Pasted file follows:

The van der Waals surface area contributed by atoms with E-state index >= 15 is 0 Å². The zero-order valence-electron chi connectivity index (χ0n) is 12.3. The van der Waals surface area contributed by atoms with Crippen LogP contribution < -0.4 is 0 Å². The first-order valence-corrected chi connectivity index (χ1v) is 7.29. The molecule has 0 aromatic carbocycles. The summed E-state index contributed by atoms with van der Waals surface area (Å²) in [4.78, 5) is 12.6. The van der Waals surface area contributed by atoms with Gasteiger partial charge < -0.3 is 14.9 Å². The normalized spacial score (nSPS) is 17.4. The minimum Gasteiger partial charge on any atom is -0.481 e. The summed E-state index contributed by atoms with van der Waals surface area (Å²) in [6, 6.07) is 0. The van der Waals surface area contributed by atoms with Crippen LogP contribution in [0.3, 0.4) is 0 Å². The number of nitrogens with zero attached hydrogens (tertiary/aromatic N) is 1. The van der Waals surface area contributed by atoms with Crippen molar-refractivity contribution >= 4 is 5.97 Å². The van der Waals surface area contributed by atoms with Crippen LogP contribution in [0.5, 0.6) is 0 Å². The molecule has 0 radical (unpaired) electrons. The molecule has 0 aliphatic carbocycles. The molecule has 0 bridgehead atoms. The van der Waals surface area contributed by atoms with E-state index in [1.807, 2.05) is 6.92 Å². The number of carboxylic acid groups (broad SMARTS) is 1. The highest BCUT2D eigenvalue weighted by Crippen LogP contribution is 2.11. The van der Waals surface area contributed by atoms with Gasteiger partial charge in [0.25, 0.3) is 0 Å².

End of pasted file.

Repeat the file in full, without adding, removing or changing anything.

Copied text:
The van der Waals surface area contributed by atoms with E-state index >= 15 is 0 Å². The zero-order valence-electron chi connectivity index (χ0n) is 12.3. The van der Waals surface area contributed by atoms with Crippen LogP contribution < -0.4 is 0 Å². The first-order valence-corrected chi connectivity index (χ1v) is 7.29. The molecule has 0 aromatic carbocycles. The summed E-state index contributed by atoms with van der Waals surface area (Å²) in [4.78, 5) is 12.6. The van der Waals surface area contributed by atoms with Gasteiger partial charge < -0.3 is 14.9 Å². The normalized spacial score (nSPS) is 17.4. The minimum Gasteiger partial charge on any atom is -0.481 e. The summed E-state index contributed by atoms with van der Waals surface area (Å²) in [6, 6.07) is 0. The van der Waals surface area contributed by atoms with Crippen LogP contribution in [0.3, 0.4) is 0 Å². The number of nitrogens with zero attached hydrogens (tertiary/aromatic N) is 1. The van der Waals surface area contributed by atoms with Crippen molar-refractivity contribution >= 4 is 5.97 Å². The van der Waals surface area contributed by atoms with Crippen LogP contribution in [0.5, 0.6) is 0 Å². The molecule has 0 radical (unpaired) electrons. The molecule has 0 aliphatic carbocycles. The molecule has 0 bridgehead atoms. The van der Waals surface area contributed by atoms with E-state index in [1.807, 2.05) is 6.92 Å². The number of carboxylic acid groups (broad SMARTS) is 1. The highest BCUT2D eigenvalue weighted by Crippen LogP contribution is 2.11. The van der Waals surface area contributed by atoms with Gasteiger partial charge in [0.25, 0.3) is 0 Å².